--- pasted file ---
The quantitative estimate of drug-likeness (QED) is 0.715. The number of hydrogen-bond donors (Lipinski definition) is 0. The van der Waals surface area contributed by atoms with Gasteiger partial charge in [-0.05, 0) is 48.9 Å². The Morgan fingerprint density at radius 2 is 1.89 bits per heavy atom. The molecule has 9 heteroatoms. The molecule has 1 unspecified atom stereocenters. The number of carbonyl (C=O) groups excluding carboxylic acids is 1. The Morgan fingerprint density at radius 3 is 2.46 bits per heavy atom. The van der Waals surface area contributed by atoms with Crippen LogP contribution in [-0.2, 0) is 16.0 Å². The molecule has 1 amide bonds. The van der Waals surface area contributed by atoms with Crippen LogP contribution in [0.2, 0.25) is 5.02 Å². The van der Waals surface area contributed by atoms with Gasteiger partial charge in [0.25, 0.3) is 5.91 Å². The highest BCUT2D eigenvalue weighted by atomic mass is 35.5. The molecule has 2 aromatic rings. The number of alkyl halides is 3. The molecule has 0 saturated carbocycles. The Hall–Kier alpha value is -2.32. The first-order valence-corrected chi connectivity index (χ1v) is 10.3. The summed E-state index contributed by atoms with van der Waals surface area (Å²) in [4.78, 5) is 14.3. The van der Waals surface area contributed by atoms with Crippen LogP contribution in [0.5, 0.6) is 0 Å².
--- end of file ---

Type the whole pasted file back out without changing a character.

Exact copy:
The quantitative estimate of drug-likeness (QED) is 0.715. The number of hydrogen-bond donors (Lipinski definition) is 0. The van der Waals surface area contributed by atoms with Gasteiger partial charge in [-0.05, 0) is 48.9 Å². The Morgan fingerprint density at radius 2 is 1.89 bits per heavy atom. The molecule has 9 heteroatoms. The molecule has 1 unspecified atom stereocenters. The number of carbonyl (C=O) groups excluding carboxylic acids is 1. The Morgan fingerprint density at radius 3 is 2.46 bits per heavy atom. The van der Waals surface area contributed by atoms with Crippen LogP contribution in [-0.2, 0) is 16.0 Å². The molecule has 1 amide bonds. The van der Waals surface area contributed by atoms with Crippen LogP contribution in [0.2, 0.25) is 5.02 Å². The van der Waals surface area contributed by atoms with Gasteiger partial charge in [0.25, 0.3) is 5.91 Å². The highest BCUT2D eigenvalue weighted by atomic mass is 35.5. The molecule has 2 aromatic rings. The number of alkyl halides is 3. The molecule has 0 saturated carbocycles. The Hall–Kier alpha value is -2.32. The first-order valence-corrected chi connectivity index (χ1v) is 10.3. The summed E-state index contributed by atoms with van der Waals surface area (Å²) in [4.78, 5) is 14.3. The van der Waals surface area contributed by atoms with Crippen LogP contribution in [0.5, 0.6) is 0 Å².